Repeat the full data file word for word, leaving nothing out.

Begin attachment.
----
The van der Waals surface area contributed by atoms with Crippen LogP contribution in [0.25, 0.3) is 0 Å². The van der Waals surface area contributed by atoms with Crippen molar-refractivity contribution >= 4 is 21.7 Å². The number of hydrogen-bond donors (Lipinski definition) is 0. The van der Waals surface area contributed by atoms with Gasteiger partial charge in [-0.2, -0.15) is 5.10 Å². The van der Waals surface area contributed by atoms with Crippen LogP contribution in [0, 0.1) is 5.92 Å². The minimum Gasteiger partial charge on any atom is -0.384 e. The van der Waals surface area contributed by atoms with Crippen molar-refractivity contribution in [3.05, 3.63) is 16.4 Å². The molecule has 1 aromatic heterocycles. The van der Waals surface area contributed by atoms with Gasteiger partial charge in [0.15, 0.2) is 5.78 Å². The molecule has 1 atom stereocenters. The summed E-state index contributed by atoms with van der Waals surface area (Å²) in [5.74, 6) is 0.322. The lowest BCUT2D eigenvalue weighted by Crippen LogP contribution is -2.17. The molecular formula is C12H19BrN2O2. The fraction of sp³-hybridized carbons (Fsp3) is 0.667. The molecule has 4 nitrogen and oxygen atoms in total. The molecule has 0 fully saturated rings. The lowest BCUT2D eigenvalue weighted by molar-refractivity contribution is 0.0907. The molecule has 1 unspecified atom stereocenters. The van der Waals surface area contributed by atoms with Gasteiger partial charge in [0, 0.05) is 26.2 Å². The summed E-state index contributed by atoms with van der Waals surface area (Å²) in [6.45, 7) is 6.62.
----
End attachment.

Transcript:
The van der Waals surface area contributed by atoms with Crippen LogP contribution in [0.25, 0.3) is 0 Å². The van der Waals surface area contributed by atoms with Crippen molar-refractivity contribution >= 4 is 21.7 Å². The number of hydrogen-bond donors (Lipinski definition) is 0. The van der Waals surface area contributed by atoms with Gasteiger partial charge in [-0.2, -0.15) is 5.10 Å². The van der Waals surface area contributed by atoms with Crippen LogP contribution in [0, 0.1) is 5.92 Å². The minimum Gasteiger partial charge on any atom is -0.384 e. The van der Waals surface area contributed by atoms with Crippen molar-refractivity contribution in [3.05, 3.63) is 16.4 Å². The molecule has 1 aromatic heterocycles. The van der Waals surface area contributed by atoms with Gasteiger partial charge in [0.15, 0.2) is 5.78 Å². The molecule has 1 atom stereocenters. The summed E-state index contributed by atoms with van der Waals surface area (Å²) in [5.74, 6) is 0.322. The lowest BCUT2D eigenvalue weighted by Crippen LogP contribution is -2.17. The molecular formula is C12H19BrN2O2. The fraction of sp³-hybridized carbons (Fsp3) is 0.667. The molecule has 4 nitrogen and oxygen atoms in total. The molecule has 0 fully saturated rings. The lowest BCUT2D eigenvalue weighted by molar-refractivity contribution is 0.0907. The molecule has 1 unspecified atom stereocenters. The van der Waals surface area contributed by atoms with Gasteiger partial charge in [0, 0.05) is 26.2 Å². The summed E-state index contributed by atoms with van der Waals surface area (Å²) in [6.45, 7) is 6.62.